Scientists say they may have found evidence of "Dyson spheres" created by advanced extraterrestrial civilizations
ยท Jun 16, 2024 ยท

More than half a century ago, British-American physicist Freeman Dyson proposed the theory of what would come to be called a "Dyson sphere" or "Dyson swarm." In a nutshell, the Dyson sphere is "a system of structures orbiting [a] star, designed to intercept and collect its energy."

Dyson proposed that such a shell would be achievable from a species at high levels of tech development. He also suggested that scientists might at some point be able to observe such structures from a distance.

And though it's no sure thing, scientists may have recently done just that:

[A] new study that looked at 5 million stars in the Milky Way galaxy suggests that seven candidates could potentially be hosting Dyson spheres โ€” a finding that's attracting scrutiny and alternate theories.

Scientists looking at those possible alien megastructures like:

Well, the evidence isn't too compelling. The scientists detected "infrared heat near stars that couldn't be explained in any other way." That was one of the signs that Dyson said we should watch for when observing the cosmos.

Following that advice, the scientists used historical data to observe "stars located within less than 1,000 light-years from Earth." It's a fair number of stars. The result:

So far, we have seven sources that we know are glowing in the infrared but we don't know why, so they stand out.

Now, hold your horses, Carl Sagan: There are some possible alternative theories here. Among them are an "unlucky alignment in the observation, with a galaxy in the background overlapping with the star, planetary collisions creating debris, or the fact that the stars may be young and therefore still surrounded by disks of hot debris from which planets would later form."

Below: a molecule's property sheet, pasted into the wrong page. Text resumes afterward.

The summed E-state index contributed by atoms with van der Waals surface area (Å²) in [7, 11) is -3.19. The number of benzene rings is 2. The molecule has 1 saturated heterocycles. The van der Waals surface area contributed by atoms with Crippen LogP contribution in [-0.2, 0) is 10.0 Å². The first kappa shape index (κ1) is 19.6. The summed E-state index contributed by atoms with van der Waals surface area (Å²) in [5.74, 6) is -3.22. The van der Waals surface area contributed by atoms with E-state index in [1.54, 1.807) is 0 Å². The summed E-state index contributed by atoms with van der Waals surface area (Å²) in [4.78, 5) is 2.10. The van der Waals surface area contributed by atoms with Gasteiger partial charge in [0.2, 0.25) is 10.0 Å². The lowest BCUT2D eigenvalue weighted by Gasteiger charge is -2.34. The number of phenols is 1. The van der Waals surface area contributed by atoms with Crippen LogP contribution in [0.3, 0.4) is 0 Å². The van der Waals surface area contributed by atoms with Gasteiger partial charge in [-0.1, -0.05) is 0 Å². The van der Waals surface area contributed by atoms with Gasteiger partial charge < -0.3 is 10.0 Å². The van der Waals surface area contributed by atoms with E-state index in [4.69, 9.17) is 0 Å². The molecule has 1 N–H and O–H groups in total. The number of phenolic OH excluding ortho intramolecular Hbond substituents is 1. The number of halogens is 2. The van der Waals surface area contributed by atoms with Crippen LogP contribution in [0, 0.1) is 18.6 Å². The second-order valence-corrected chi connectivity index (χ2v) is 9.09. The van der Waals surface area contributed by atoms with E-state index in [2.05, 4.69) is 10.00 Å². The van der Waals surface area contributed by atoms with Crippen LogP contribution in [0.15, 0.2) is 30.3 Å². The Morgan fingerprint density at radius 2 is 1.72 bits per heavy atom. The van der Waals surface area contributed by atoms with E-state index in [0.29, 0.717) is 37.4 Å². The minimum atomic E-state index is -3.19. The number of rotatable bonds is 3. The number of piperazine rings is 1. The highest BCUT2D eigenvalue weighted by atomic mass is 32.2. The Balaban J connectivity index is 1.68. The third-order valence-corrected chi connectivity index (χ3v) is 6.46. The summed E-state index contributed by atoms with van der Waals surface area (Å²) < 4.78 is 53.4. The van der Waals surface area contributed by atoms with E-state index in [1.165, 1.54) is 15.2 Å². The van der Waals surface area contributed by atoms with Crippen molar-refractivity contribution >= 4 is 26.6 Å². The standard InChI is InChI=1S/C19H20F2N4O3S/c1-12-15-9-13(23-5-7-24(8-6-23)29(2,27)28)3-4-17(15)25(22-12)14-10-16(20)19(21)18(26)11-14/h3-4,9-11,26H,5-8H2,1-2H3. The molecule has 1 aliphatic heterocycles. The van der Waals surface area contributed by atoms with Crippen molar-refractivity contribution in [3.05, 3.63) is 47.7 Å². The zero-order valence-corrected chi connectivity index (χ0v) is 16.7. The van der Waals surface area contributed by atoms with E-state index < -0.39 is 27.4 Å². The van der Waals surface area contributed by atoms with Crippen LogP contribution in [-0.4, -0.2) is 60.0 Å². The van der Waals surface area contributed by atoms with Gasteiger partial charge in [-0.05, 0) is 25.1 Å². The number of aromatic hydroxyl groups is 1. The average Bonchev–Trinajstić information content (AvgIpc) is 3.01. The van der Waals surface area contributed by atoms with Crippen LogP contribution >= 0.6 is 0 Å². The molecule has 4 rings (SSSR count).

So there are a fair number of potential explanations at play here.

Other astronomers, meanwhile, have proposed that the putative Dyson spheres might just be interference from nearby, hot, dust-obscured galaxies (or Hot DOGs), which are "surrounded by enormous, thick clouds of dust" and are "very good at emitting infrared radiation."

The scientists who discovered the potential spheres are more than willing to admit that they might not in fact be what they appear to be. They're going to do what every good scientist does in these situations: Seek more data, particularly via the James Webb Space Telescope, which can make direct observations of the stars.

In the meantime, they're free to speculate:

If you picture ourselves having as much energy as the sun is providing every second, we could do unheard of thing. ... We could do interstellar travel, maybe we could even move the entire solar system to our preferred location, if we wanted.

Fingers crossed!

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